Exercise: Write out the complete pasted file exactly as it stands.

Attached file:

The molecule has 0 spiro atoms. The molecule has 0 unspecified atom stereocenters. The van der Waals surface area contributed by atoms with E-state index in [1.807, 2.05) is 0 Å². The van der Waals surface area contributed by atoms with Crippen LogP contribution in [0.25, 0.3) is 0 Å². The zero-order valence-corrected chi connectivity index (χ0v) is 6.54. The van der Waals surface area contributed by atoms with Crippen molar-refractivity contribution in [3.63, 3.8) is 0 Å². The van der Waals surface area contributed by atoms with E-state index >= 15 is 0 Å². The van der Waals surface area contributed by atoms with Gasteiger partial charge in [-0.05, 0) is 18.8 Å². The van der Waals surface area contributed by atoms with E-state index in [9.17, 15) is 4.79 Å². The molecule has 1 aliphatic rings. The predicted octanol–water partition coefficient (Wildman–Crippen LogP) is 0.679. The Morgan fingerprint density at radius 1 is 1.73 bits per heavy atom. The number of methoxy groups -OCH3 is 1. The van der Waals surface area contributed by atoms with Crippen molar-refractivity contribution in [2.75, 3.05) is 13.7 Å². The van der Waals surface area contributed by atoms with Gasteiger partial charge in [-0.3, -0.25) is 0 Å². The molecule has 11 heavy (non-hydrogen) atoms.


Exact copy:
The molecule has 0 spiro atoms. The molecule has 0 unspecified atom stereocenters. The van der Waals surface area contributed by atoms with E-state index in [1.807, 2.05) is 0 Å². The van der Waals surface area contributed by atoms with Crippen LogP contribution in [0.25, 0.3) is 0 Å². The zero-order valence-corrected chi connectivity index (χ0v) is 6.54. The van der Waals surface area contributed by atoms with Crippen molar-refractivity contribution in [3.63, 3.8) is 0 Å². The van der Waals surface area contributed by atoms with E-state index >= 15 is 0 Å². The van der Waals surface area contributed by atoms with Gasteiger partial charge in [-0.05, 0) is 18.8 Å². The van der Waals surface area contributed by atoms with E-state index in [9.17, 15) is 4.79 Å². The molecule has 1 aliphatic rings. The predicted octanol–water partition coefficient (Wildman–Crippen LogP) is 0.679. The Morgan fingerprint density at radius 1 is 1.73 bits per heavy atom. The number of methoxy groups -OCH3 is 1. The van der Waals surface area contributed by atoms with Crippen molar-refractivity contribution in [2.75, 3.05) is 13.7 Å². The van der Waals surface area contributed by atoms with Gasteiger partial charge in [-0.3, -0.25) is 0 Å². The molecule has 11 heavy (non-hydrogen) atoms.